Big Stars Fail to Ignite The Indie Box Office
Last weekend, Susan Sarandon, Pierce Brosnan, and Carey Mulligan debuted The Greatest to anything but great box office, with a $37,000 gross. It continues a disheartening trend: Big stars headlining indie movies are not translating into big hits. Greenberg, from director Noah Baumbach and star Ben Stiller, has earned Stiller’s lowest gross — $2.3 million so far — since 1998’s Permanent Midnight. Kristen Stewart‘s punk biopic The Runaways has grossed only $1.9 million after three weeks. Amanda Seyfried — who helped take February’s Dear John to $80 million — seduced both Liam Neeson and Julianne Moore in Chloe and still scrounged up less than $2 million. (Not to mention recent news of Uma Thurman‘s Motherhood grossing only $132 in the U.K. after earning $93,000 in the U.S. last year.) What gives?
The problem may be less star power and more marketing. ”I don’t think putting a movie star into an indie film works unless the film’s terrific or you’re willing to back it up by spending the money it takes to reach that star’s commercial audience,” says Tom Ortenberg, former president of theatrical films at Lionsgate and The Weinstein Co. The Runaways opened fairly wide, but if the studio, Apparition, wanted Stewart’s legion of Twilight fans to show up, the R rating didn’t help. And Chloe, from director Atom Egoyan, may have suffered because it wasn’t indie enough. ”Chloe was one movie where if they had gone wide and spent the money, it could have worked as a sexy, erotic thriller,” says one indie marketer. As for Greenberg, Focus Features says it’s happy with the result. ”This film was for very hardcore art moviegoers,” says Jack Foley, Focus’ president of distribution, who along with his team made sure to articulate to audiences that this wasn’t your usual Ben Stiller. ”It’s very dangerous if you don’t let people know that Ben’s not doing Night at the Museum.”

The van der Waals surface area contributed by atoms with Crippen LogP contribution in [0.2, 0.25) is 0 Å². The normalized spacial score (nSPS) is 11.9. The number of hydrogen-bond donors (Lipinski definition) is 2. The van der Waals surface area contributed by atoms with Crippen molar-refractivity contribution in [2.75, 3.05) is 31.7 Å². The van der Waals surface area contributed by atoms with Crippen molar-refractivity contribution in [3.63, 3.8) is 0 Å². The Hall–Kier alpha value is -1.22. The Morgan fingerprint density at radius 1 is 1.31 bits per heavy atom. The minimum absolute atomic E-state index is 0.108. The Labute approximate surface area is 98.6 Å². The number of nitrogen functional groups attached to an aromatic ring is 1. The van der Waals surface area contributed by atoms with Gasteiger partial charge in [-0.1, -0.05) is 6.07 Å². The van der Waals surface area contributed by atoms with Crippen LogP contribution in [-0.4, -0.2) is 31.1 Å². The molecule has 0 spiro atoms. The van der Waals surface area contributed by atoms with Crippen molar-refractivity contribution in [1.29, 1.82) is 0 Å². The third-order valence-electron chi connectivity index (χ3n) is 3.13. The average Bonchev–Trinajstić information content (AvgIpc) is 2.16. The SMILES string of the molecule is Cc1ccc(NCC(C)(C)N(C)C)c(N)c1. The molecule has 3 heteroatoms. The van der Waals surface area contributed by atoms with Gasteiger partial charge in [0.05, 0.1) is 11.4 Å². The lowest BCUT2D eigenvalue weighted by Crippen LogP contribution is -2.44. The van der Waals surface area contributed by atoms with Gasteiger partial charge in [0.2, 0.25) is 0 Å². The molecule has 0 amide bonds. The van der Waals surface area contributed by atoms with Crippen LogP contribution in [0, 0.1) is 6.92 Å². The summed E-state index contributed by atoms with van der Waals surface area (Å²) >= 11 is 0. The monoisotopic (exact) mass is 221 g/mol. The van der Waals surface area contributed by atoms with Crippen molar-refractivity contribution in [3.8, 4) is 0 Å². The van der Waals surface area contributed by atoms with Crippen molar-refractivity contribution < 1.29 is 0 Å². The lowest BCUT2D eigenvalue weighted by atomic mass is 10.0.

— Nicole Sperling
Late night’s sleeper success story is…Nightline?!
Late-night TV’s dirty little secret is this: Not everybody wants to wind down their day with a comedian. While Jay Leno, David Letterman, and Jimmy Kimmel fight over turf, ABC’s Nightline has quietly emerged as a real competitor. This season, the news program coanchored by Cynthia McFadden is in second place after Letterman’s The Late Show among total viewers (with 3.9 million) and is up double digits in key adult demographics. ”People have become exhausted by the choices out there,” says Nightline exec producer James Goldston. ”The changes [at NBC] pushed viewers our way. There are many late-night comedians, but only one Nightline.”
— Lynette Rice